Wednesday, June 20, 2007

Full Frontal Nudity

Okay, time for another random pet peeve. I was driving down 8 Mile in my Detroit suburb, and looking around I found about 95% of the cars on the road were of course domestic. And then I noticed a trend that seemed quite counterintuitive. Car designers working in Michigan, a state which does not require front license plates, have a tendency to integrate front plate mounts into the design of their cars. Japanese and German cars, on the other hand, tend to banish this consideration from their styling, preferring to install plate mounts to the front of cars that need them, while keeping the front end clean on others.

This issue hits home with me for a reason. Back when I got my first nice car, a VW Jetta, it was acquired from Pennsylvania, and therefore had no front bracket. When I was finally forced to stop driving around w/out a front plate, it was agonizing watching the guy drill those enormous holes in the bumper. But that was NY, and you gotta do what you gotta do. Then I bought my GTI in NY, which obviously had the bracket already. When I moved to MI, I so wished I had a clean front end, especially knowing that with a VW, that was the original state. Well, you can clearly see my solution in the pic on the right, but a clean front end is always preferable.

So it puzzles me to see beautiful designs besmirched by ugly, unused, plate-sized planes of plastic. There's no excuse for something like this:

It seems to me that Audi has the most elegant solution. They have one front bumper panel for a plate, and one for no plate.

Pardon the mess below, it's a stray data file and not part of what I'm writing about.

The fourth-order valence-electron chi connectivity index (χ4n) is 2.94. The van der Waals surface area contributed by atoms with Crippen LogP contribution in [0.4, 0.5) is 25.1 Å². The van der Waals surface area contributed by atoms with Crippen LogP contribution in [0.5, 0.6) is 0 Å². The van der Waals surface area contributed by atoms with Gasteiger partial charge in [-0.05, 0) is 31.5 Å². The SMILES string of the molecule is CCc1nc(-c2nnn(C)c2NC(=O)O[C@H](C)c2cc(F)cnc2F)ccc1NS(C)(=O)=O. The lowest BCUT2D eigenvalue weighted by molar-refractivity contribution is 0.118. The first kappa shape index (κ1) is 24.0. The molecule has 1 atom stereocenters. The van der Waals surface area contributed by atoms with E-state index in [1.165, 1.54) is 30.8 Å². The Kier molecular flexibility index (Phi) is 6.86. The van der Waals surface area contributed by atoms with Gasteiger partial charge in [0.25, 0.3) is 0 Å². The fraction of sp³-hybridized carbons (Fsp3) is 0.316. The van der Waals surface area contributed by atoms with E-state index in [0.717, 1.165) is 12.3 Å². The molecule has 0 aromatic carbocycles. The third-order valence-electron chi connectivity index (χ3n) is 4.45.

It's pretty clear that this design touch is possible because of Audi's particular design theme. But it's also indicative of a company that places aesthetics high on the totem, even at the detriment of cost. True, Detroit may save a few bucks on front plate brackets, but it's clear that it's not that hard to pull off a design strategy that avoids that ugly blemish on the styling of an otherwise good-looking car... Okay maybe the new Taurus wasn't the best example.

Wednesday, June 6, 2007

Model Misnomers

This is a relatively random rant, but it's something that has bugged me for a little while. It really bothers me when a car company establishes a naming convention, and then ignores it for egotistical reasons. The latest example of this is the Pontiac G5. Pontiac created the G6 with the plan of introducing the G8 at a later date. Why, then, is the Pontiac version of the Cobalt, which has basically the same size relationship to the G6, as the G6 does to the G8, not called the G4? It's not like this is a bad name for some reason. It sounds fine, perhaps even better than G5. And it's not as if Pontiac is taking the route of BMW, and bumping the number up by one for a coupe, since that would make the G6 coupe the G7. It seems to me that this was purely a case of brand manager ego.

The same thing happened a few years ago, when Audi created the A3. With the A8, A6 and A4 already in the lineup, why was it not the A2? Sure, Audi created a smaller A2 model 3 years later, but that short-lived car could've been called the A1, as they will do in 2009 when they try again.

Okay, I know this stuff is largely irrelevant to most people, but I'm a big fan of order, and when something fits, stick with it. For this reason it also bothers me when BMW calls its base 3.0L model the 328i. Sure, it needs differentiation from the 3.0 turbo at the top end, but that's already done by calling the latter model the 335i.
Pick a system and stick to it!